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Hullabaloo


Wednesday, January 11, 2017

 

Moscow on the Hudson

by Tom Sullivan


Moscow Kremlin and Bolshoy Kamenny Bridge in the late evening. Photo by Andrey Korzun via Wikimedia Commons.

President-elect Donald Trump has a press conference scheduled for 11 a.m. EST today at Trump Tower in New York. Likely, he would rather the world talk about his assets or his "assets," but not his being an asset of Russian intelligence. But his Russian connections made headlines again after CNN broke news last night that President Obama and President-elect Trump were briefed on documents collected by a former MI6 official that detailed efforts by Russia to gather "compromising personal and financial information" about Trump:

The allegations were presented in a two-page synopsis that was appended to a report on Russian interference in the 2016 election. The allegations came, in part, from memos compiled by a former British intelligence operative, whose past work US intelligence officials consider credible. The FBI is investigating the credibility and accuracy of these allegations, which are based primarily on information from Russian sources, but has not confirmed many essential details in the memos about Mr. Trump.
David Corn reported on the existence of such documents in October for Mother Jones. CNN reports that the memos "were circulating as far back as last summer." CNN reports that Senator John McCain presented a copy of the memos to FBI Director James Comey on December 9, but that the FBI had received its own copy from the former MI6 agent in August.

In its review of the still-uncorroborated contents, The Guardian reports:
One report, dated June 2016, claims that the Kremlin has been cultivating, supporting and assisting Trump for at least five years, with the aim of encouraging “splits and divisions in western alliance”.

It claims that Trump had declined “various sweetener real estate deals offered him in Russia” especially in developments linked to the 2018 World Cup finals but that “he and his inner circle have accepted a regular flow of intelligence from the Kremlin, including on his Democratic and other political rivals.”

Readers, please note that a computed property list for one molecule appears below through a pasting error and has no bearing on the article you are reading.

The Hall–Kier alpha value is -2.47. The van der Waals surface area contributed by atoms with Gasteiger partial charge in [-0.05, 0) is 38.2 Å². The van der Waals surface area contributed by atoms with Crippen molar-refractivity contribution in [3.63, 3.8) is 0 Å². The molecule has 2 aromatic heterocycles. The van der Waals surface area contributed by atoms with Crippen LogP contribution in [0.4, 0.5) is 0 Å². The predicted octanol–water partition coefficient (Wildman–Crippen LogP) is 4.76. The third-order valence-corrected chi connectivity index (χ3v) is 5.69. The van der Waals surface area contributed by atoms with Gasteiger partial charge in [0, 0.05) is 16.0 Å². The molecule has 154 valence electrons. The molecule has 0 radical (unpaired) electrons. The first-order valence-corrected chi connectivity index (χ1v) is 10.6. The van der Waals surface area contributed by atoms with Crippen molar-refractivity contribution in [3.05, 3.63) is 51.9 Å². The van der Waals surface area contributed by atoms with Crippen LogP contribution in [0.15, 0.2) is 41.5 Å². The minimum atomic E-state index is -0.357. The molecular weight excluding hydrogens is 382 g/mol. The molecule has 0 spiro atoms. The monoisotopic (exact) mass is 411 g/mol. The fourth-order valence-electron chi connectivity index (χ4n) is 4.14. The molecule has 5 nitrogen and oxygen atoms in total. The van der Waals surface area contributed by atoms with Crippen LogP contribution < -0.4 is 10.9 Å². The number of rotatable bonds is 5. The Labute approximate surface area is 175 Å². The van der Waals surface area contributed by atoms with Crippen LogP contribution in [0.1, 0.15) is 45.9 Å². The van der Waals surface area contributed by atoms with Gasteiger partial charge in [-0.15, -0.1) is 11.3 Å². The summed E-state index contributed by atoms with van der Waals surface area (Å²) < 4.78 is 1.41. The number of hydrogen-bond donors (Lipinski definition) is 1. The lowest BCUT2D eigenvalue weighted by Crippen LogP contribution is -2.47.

Most explosively, the report alleges: “FSB has compromised Trump through his activities in Moscow sufficiently to be able to blackmail him.” The president-elect has not responded to the allegations.
The allegations were sufficient that the FBI applied to the FISA court over the summer for a warrant to monitor four members of Trump's team. That request was rejected as too broad (a rare event for the FISA court). The Guardian cites an unconfirmed report that the FBI eventually got its warrant in October, but could not confirm that the FBI had initiated a full investigation.

Since the memos contain salacious allegations about a Trump stay in a Moscow hotel, one presumes their release at this time is an attempt by U.S. intelligence officials to neutralize their effect on an incoming Trump administration. Trump himself took the embarrasing allegations seriously enough to tweet last night in all caps: “FAKE NEWS – A TOTAL POLITICAL WITCH HUNT!”

In just one of the snarky tweets flying around last night riffing on the Moscow hotel section of the documents, David Waldman offered a free headline to New York tabloids:
If politics "is always about perception," Trump has used perception effectively both to his advantage and his opponents' disadvantage in winning the White House. But live by perception, die by perception. Let's see how well he manages being on the receiving end. His angry, all-caps tweet last night suggests not very well.